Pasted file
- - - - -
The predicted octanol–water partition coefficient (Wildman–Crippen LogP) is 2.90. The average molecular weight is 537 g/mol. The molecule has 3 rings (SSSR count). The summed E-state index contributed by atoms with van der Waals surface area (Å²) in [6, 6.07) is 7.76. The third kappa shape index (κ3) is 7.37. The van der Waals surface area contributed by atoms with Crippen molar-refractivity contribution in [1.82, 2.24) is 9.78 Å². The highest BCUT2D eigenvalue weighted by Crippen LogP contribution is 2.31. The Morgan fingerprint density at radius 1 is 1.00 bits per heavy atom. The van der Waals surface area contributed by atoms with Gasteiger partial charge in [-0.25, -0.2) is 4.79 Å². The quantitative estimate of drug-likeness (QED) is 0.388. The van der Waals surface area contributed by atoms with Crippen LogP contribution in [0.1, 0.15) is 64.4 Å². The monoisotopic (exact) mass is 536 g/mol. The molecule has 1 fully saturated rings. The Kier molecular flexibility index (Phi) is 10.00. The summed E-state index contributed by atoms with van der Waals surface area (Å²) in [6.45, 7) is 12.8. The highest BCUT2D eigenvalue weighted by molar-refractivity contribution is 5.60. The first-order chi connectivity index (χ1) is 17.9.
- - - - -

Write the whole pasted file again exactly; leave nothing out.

The predicted octanol–water partition coefficient (Wildman–Crippen LogP) is 2.90. The average molecular weight is 537 g/mol. The molecule has 3 rings (SSSR count). The summed E-state index contributed by atoms with van der Waals surface area (Å²) in [6, 6.07) is 7.76. The third kappa shape index (κ3) is 7.37. The van der Waals surface area contributed by atoms with Crippen molar-refractivity contribution in [1.82, 2.24) is 9.78 Å². The highest BCUT2D eigenvalue weighted by Crippen LogP contribution is 2.31. The Morgan fingerprint density at radius 1 is 1.00 bits per heavy atom. The van der Waals surface area contributed by atoms with Gasteiger partial charge in [-0.25, -0.2) is 4.79 Å². The quantitative estimate of drug-likeness (QED) is 0.388. The van der Waals surface area contributed by atoms with Crippen LogP contribution in [0.1, 0.15) is 64.4 Å². The monoisotopic (exact) mass is 536 g/mol. The molecule has 1 fully saturated rings. The Kier molecular flexibility index (Phi) is 10.00. The summed E-state index contributed by atoms with van der Waals surface area (Å²) in [6.45, 7) is 12.8. The highest BCUT2D eigenvalue weighted by molar-refractivity contribution is 5.60. The first-order chi connectivity index (χ1) is 17.9.